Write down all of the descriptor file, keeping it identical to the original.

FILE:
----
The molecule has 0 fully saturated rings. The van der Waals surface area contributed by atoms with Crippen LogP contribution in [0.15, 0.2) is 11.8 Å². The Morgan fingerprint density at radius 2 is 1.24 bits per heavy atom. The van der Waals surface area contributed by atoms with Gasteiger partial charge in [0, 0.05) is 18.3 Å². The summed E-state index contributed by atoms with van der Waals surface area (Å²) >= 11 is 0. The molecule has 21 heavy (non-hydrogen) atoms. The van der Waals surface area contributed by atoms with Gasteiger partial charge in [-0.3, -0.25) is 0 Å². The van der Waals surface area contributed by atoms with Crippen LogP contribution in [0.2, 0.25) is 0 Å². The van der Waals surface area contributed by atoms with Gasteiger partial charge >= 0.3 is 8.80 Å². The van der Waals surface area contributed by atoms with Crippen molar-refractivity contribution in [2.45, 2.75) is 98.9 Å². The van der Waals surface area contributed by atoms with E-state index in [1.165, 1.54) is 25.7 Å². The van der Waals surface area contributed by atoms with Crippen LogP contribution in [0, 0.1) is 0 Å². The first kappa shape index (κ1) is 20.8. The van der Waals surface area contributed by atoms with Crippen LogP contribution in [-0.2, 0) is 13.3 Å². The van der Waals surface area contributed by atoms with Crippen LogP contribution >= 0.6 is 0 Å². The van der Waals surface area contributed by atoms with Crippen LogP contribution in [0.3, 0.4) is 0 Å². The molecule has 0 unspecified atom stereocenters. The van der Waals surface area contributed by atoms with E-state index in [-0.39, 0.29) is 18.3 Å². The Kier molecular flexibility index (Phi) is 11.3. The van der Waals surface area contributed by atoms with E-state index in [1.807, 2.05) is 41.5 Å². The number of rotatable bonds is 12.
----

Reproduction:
The molecule has 0 fully saturated rings. The van der Waals surface area contributed by atoms with Crippen LogP contribution in [0.15, 0.2) is 11.8 Å². The Morgan fingerprint density at radius 2 is 1.24 bits per heavy atom. The van der Waals surface area contributed by atoms with Gasteiger partial charge in [0, 0.05) is 18.3 Å². The summed E-state index contributed by atoms with van der Waals surface area (Å²) >= 11 is 0. The molecule has 21 heavy (non-hydrogen) atoms. The van der Waals surface area contributed by atoms with Gasteiger partial charge in [-0.3, -0.25) is 0 Å². The van der Waals surface area contributed by atoms with Crippen LogP contribution in [0.2, 0.25) is 0 Å². The van der Waals surface area contributed by atoms with Gasteiger partial charge >= 0.3 is 8.80 Å². The van der Waals surface area contributed by atoms with Crippen molar-refractivity contribution in [2.45, 2.75) is 98.9 Å². The van der Waals surface area contributed by atoms with E-state index in [1.165, 1.54) is 25.7 Å². The van der Waals surface area contributed by atoms with Crippen LogP contribution in [0, 0.1) is 0 Å². The first kappa shape index (κ1) is 20.8. The van der Waals surface area contributed by atoms with Crippen LogP contribution in [-0.2, 0) is 13.3 Å². The van der Waals surface area contributed by atoms with Crippen LogP contribution >= 0.6 is 0 Å². The van der Waals surface area contributed by atoms with Crippen LogP contribution in [0.3, 0.4) is 0 Å². The molecule has 0 unspecified atom stereocenters. The van der Waals surface area contributed by atoms with E-state index in [-0.39, 0.29) is 18.3 Å². The Kier molecular flexibility index (Phi) is 11.3. The van der Waals surface area contributed by atoms with E-state index in [1.807, 2.05) is 41.5 Å². The number of rotatable bonds is 12.